Photography: Galapagos 2006
In early February 2006, I went to the Galapagos islands in Ecuador. I had been intending to go there as part of an organised tour, but Intrepid Travel (my tour operator) emailed me two days before I left to tell me that the trip dates had changed, and I was forced to cancel with them. Nevertheless, I resolved to see the Galapagos anyway, so I travelled there by air, and spent my time on the island of Santa Cruz.
The first two views show the principal town of Puerto Ayora at Dawn and Sunset respectively. The subsequent three show the beach at Tortuga bay where we went on my second day. The islands are of course primarily known for their wildlife. At the time I was there I didn't own a lens with a good zoom, which would normally have made wildlife photography effectively impossible. In the Galapagos, however, the local wildlife isn't shy.
The small port/fish shop in Puerto Ayora attracts flocks of birds. Most of these are either frigate birds (as shown above) or pelicans. Given that the above shots are crops of shots taken with a moderate to wide-angle lens, you can get some understanding of how close the birds are actually prepared to come! The frigate birds land on neither ground nor water, but will steal scraps from the pelicans, as well as catching them out of midair. Remarkably for such large birds, they are even capable of hovering.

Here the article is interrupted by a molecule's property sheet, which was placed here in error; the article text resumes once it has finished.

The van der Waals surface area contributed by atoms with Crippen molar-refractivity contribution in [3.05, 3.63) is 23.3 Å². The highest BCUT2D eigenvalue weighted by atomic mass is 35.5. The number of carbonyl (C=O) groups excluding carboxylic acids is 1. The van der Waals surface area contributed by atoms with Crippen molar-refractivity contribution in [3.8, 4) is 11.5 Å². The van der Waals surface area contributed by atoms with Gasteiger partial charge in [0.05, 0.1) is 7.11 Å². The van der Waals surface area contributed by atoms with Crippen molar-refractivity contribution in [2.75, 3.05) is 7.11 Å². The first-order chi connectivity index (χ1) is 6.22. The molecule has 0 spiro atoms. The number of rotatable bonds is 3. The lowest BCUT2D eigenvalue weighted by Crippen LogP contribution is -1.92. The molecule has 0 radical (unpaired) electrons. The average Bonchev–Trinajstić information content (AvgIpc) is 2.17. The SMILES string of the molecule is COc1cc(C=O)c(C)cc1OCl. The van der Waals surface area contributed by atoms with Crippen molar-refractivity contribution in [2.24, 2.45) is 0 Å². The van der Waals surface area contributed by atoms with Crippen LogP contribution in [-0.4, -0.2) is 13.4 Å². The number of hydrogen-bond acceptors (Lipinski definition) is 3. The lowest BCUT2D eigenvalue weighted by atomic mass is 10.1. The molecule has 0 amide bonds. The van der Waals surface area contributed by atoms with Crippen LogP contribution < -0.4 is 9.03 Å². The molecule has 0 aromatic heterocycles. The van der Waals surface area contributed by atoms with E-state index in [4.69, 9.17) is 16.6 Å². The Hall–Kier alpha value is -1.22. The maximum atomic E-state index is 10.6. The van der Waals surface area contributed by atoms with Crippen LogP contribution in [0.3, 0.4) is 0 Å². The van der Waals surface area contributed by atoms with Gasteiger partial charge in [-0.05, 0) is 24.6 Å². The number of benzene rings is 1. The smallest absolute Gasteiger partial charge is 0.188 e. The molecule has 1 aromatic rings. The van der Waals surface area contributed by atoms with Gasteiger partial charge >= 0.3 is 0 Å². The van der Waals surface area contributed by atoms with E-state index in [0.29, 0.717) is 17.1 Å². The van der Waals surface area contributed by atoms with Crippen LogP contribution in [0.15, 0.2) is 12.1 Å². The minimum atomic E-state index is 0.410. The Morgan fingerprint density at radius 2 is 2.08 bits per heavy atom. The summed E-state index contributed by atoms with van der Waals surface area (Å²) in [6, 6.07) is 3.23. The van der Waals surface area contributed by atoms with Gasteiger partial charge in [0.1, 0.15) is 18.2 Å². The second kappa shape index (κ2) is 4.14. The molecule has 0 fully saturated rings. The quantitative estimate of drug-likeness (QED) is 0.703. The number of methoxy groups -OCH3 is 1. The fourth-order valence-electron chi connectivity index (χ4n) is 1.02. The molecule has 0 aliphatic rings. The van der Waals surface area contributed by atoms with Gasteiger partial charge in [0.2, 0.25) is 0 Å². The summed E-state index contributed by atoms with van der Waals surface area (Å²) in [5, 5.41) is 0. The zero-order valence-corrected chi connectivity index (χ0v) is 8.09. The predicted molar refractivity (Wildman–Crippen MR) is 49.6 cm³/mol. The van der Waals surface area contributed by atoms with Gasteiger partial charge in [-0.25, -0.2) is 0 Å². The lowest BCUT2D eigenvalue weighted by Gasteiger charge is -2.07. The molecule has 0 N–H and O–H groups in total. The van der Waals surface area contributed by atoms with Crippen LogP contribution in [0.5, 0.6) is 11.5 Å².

The fish shop also attracts sealions, two of which are shown in the photo above.
The marine iguana is a species of iguana unique to the Galapagos islands. These iguanas live exclusively on marine algae, and aren't at all adverse to taking long swims in the sea. They can be up to 3 feet long, and seem to be absolutely everywhere you look. In the first two photos, marine iguanas warm up after their last swims. In the third photo, a Pelican - perhaps irritated at having lost its fish to a frigate bird - attacks an iguana.
Finally, no collection of photos of the Galapagos would be complete without at least one Giant Tortoise in its natural habitat.